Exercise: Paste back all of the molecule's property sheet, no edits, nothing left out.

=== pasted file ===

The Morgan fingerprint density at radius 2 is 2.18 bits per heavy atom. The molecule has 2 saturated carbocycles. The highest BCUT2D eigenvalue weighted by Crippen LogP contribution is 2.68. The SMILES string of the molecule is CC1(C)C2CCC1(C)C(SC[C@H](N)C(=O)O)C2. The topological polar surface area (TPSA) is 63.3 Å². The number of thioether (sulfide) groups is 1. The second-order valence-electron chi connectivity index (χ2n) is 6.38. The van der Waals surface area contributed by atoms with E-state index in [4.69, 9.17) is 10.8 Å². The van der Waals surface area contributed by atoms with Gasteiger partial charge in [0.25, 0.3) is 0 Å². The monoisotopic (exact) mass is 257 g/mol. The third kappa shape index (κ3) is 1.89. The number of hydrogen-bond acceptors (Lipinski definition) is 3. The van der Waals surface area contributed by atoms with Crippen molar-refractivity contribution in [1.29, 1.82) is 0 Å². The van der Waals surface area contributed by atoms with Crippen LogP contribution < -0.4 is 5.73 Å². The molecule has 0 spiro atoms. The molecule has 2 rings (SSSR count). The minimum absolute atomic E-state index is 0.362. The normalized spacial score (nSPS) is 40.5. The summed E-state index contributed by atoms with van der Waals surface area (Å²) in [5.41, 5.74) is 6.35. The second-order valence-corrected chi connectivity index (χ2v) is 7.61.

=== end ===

The Morgan fingerprint density at radius 2 is 2.18 bits per heavy atom. The molecule has 2 saturated carbocycles. The highest BCUT2D eigenvalue weighted by Crippen LogP contribution is 2.68. The SMILES string of the molecule is CC1(C)C2CCC1(C)C(SC[C@H](N)C(=O)O)C2. The topological polar surface area (TPSA) is 63.3 Å². The number of thioether (sulfide) groups is 1. The second-order valence-electron chi connectivity index (χ2n) is 6.38. The van der Waals surface area contributed by atoms with E-state index in [4.69, 9.17) is 10.8 Å². The van der Waals surface area contributed by atoms with Gasteiger partial charge in [0.25, 0.3) is 0 Å². The monoisotopic (exact) mass is 257 g/mol. The third kappa shape index (κ3) is 1.89. The number of hydrogen-bond acceptors (Lipinski definition) is 3. The van der Waals surface area contributed by atoms with Crippen molar-refractivity contribution in [1.29, 1.82) is 0 Å². The van der Waals surface area contributed by atoms with Crippen LogP contribution < -0.4 is 5.73 Å². The molecule has 0 spiro atoms. The molecule has 2 rings (SSSR count). The minimum absolute atomic E-state index is 0.362. The normalized spacial score (nSPS) is 40.5. The summed E-state index contributed by atoms with van der Waals surface area (Å²) in [5.41, 5.74) is 6.35. The second-order valence-corrected chi connectivity index (χ2v) is 7.61.